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Wage Theft – Article 3

In this final instalment on ‘Wage Theft’ we examine real life scenarios in the non-government education sector in South Australia.

As previously mentioned, the greatest mistake employees make is to presume their employer is paying them the correct wage or have a seemingly naive trust that their employer is paying them the correct wage. Perhaps that is one in the same. Such a view often originates with the fact they are employed in a religious faith-based school and believe such behaviour simply would not or could not occur. Wrong.

Take for example the case of two school assistants who had shared the role of managing and working in the canteen facility of a mid to large sized primary school.

When PID (Position Information Document) reviews were conducted by the IEU, it was discovered the staff were classified and paid as Grade 1A and 1, ie. assistants who work under close supervision. This classification was not applicable for the level of work being undertaken and the IEU immediately organised a meeting with the employer.

As is often the case with this particular employer, it accepted error had occurred but cited the statute of limitations for underpayment claims is 6 years. On that basis it capped the settlement figure offered to cover such a period, despite the employees having shared the role for over a decade. Further, to end the matter swiftly, the employer required the employees to sign a deed of settlement to ensure confidentiality and that no further claims would be made.

In this scenario underpaid employees who remain employed with the school need two things:

  1. Money
  2. Not to upset an employer for fear of drawing a target on their own back.

The outcome was predictable.

The offer was accepted. The employer saved tens of thousands of dollars; its veneer of religious respectability maintained.

Past and present principals and business managers responsible for the oversite of classification and salary of that school continued on, unabated.

However, in recent times, things have changed.

For one, legislation around such matters has evolved and employees and unions can seek significant financial penalties against employers who pay incorrect wages (salary/entitlements) whether accidental or not. These penalties have been increased to serve as a deterrent.

With a growing number of employees who do not have a master/servant view of the employment relationship, more are open to the idea of employers being held accountable.

Giving a current and ongoing example of this, a part time teacher at a Catholic school sought the assistance of the IEU about pay entitlements in Week Zero. (Week Zero is the week before students commence the year and when teachers are required to attend to undertake preparation and professional development.)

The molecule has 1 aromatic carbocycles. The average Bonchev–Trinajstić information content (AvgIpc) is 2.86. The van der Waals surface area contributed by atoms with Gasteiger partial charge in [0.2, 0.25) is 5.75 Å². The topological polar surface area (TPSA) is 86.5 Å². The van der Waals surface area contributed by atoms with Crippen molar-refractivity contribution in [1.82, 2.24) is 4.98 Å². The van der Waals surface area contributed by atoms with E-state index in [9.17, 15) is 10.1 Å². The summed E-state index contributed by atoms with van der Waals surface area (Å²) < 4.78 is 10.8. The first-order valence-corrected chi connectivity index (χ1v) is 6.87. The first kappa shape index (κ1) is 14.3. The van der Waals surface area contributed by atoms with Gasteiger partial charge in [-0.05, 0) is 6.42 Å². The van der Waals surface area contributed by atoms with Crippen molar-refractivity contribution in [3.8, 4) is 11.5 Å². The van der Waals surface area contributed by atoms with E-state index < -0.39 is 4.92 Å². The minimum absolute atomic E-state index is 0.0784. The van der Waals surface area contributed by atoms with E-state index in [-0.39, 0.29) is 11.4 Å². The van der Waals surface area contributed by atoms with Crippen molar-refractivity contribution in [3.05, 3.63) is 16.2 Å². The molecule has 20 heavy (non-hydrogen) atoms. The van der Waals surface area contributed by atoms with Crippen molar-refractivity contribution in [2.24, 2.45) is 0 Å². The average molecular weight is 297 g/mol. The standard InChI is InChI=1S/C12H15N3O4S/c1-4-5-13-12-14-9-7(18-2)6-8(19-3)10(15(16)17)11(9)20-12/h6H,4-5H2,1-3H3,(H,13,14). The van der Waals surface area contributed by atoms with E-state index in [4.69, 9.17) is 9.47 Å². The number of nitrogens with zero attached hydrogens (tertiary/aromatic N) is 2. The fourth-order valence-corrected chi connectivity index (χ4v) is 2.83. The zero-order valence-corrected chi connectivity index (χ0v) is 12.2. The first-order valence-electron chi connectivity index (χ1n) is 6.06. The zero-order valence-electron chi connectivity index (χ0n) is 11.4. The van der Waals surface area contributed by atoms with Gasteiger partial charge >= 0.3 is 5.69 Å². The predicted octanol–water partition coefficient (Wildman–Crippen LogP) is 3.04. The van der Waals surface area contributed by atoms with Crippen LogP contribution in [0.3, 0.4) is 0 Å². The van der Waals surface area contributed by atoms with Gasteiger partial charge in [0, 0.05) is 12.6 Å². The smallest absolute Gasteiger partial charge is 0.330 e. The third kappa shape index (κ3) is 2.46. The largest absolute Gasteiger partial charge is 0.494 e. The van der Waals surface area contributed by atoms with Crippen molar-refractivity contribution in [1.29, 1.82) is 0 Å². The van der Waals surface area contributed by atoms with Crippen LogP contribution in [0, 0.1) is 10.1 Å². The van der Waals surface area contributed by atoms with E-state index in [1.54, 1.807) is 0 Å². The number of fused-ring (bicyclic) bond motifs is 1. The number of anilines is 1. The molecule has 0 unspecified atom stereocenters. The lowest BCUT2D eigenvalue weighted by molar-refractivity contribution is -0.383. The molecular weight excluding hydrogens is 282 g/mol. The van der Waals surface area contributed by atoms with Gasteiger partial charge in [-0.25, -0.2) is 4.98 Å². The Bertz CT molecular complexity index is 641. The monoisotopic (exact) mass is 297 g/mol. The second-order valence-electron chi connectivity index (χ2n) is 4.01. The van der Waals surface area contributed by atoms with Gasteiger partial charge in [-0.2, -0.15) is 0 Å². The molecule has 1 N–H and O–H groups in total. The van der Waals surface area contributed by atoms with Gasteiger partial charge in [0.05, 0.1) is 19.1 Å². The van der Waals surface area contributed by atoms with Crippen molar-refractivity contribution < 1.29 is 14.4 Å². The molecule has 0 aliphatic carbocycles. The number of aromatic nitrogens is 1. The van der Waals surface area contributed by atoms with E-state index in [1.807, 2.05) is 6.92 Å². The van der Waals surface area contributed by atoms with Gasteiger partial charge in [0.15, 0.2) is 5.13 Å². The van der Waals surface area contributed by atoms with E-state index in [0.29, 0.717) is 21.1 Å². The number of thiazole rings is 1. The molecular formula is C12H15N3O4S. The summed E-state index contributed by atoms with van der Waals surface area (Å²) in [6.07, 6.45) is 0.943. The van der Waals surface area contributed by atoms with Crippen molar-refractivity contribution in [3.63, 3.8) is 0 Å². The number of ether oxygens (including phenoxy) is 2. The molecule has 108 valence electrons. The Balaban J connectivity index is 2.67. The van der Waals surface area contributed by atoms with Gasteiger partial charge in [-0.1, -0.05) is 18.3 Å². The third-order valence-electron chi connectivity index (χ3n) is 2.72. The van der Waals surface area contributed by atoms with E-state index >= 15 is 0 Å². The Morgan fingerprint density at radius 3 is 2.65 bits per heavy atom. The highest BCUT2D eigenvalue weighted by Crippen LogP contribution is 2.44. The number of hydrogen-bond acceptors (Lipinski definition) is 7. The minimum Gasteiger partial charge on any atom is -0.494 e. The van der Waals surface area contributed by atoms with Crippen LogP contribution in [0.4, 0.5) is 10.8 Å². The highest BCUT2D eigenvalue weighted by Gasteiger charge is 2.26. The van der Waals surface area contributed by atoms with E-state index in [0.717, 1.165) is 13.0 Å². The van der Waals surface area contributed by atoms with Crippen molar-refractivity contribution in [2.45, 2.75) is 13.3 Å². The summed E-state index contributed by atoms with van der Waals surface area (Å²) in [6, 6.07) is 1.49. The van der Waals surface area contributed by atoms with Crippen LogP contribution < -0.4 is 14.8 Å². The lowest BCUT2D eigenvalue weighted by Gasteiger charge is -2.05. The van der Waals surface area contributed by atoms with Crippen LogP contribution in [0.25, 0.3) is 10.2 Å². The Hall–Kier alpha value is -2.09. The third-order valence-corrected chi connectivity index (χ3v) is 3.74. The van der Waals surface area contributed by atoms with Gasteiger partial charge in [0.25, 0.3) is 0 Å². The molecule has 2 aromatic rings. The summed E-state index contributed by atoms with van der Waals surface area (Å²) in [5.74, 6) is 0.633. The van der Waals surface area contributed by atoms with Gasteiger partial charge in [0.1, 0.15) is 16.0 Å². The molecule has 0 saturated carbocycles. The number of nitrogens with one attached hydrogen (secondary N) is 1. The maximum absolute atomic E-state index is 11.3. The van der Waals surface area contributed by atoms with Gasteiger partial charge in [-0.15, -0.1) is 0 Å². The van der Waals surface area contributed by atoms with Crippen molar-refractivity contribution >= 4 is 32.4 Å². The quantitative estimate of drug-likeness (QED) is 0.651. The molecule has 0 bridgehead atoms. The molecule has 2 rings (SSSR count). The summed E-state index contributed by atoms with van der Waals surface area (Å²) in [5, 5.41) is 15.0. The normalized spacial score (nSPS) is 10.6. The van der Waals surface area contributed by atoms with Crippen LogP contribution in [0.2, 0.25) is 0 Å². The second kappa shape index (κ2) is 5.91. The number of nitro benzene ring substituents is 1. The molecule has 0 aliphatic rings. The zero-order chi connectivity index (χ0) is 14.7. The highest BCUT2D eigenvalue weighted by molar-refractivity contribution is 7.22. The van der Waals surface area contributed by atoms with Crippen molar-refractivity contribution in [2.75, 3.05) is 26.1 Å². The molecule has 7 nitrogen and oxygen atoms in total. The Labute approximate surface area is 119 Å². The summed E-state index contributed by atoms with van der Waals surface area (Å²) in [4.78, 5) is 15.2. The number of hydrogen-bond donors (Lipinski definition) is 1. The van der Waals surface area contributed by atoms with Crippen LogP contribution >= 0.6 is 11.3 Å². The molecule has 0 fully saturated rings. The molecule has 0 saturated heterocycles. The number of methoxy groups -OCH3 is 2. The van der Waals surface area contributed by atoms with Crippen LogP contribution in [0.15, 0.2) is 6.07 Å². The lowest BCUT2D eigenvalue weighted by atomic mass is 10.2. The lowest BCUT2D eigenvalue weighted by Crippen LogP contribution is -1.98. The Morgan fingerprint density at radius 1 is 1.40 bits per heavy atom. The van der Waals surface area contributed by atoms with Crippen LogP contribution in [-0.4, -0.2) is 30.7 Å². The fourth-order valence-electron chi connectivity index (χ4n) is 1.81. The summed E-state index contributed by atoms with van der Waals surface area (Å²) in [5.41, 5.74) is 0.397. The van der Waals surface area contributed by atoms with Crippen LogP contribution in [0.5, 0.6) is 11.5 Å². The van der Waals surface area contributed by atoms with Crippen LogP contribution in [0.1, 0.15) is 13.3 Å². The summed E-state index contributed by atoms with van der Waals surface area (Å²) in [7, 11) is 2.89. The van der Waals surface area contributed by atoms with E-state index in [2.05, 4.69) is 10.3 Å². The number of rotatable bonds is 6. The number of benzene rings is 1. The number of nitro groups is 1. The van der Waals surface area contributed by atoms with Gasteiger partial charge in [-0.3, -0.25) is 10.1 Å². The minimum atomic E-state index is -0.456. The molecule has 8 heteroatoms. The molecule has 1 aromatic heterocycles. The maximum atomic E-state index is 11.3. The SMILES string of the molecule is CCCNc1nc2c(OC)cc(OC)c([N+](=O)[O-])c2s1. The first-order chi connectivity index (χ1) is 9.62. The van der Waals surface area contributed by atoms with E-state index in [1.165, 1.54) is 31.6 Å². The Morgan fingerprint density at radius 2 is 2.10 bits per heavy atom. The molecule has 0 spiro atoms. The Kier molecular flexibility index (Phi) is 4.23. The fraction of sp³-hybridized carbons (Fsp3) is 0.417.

In broad terms, the teacher was required to attend work on a greater number of days than their part-time contract required because one of those days was a public holiday.

The employer acknowledged the error and corrected the underpayment.

However, this lead the part-time teacher to review their current payslips against past payslips. The teacher noticed the new bursar had paid a 25% loading on extra work done with regular classes above contracted hours. The teacher quickly realised this was not previously paid.

In addition, the teacher was already engaged in discussions with the Catholic Education Office about accrued personal leave entitlements not being transferred into the teacher’s current school account from previous employment in Catholic schools.

Given the growing volume of concern about underpayment, a dispute was lodged with the employer.  After many weeks of negotiation, an offer made to the employee to resolve all outstanding matters was rejected by the employee in part because it was subject to the following significant condition.

The school would only make a more generous settlement offer than that it believed was legally required on the basis that confidentiality applied.

Given the teacher considered similar errors were made to others on staff, and potentially more broadly in the Catholic system, the teacher refused to sign and a lesser amount was paid into their account.

The IEU wrote to the employer seeking confirmation the payment errors that applied to the teacher did not affect other employees (both within the school and its system) and if so, what it intended to do in so far as taking corrective action.

Several weeks later two IEU members, at the same school, received notification they had been underpaid and significant sums of money were being deposited into their bank accounts.

The IEU is not satisfied. Further investigations have led the IEU to believe there are more underpayment claims to come from this matter and will keep you posted.

The lesson to be learned is do not presume salary and entitlements are correct. Regularly check payslips and accrued entitlements and if you have a concern (or simply do not understand something no matter how great or small) contact the IEU. It is better to resolve any matters as soon as possible.

Speak to your local IEU Rep and or call the IEU office and speak with the responsible Organiser: 8410 0122

Frank Bernardi
Industrial Officer

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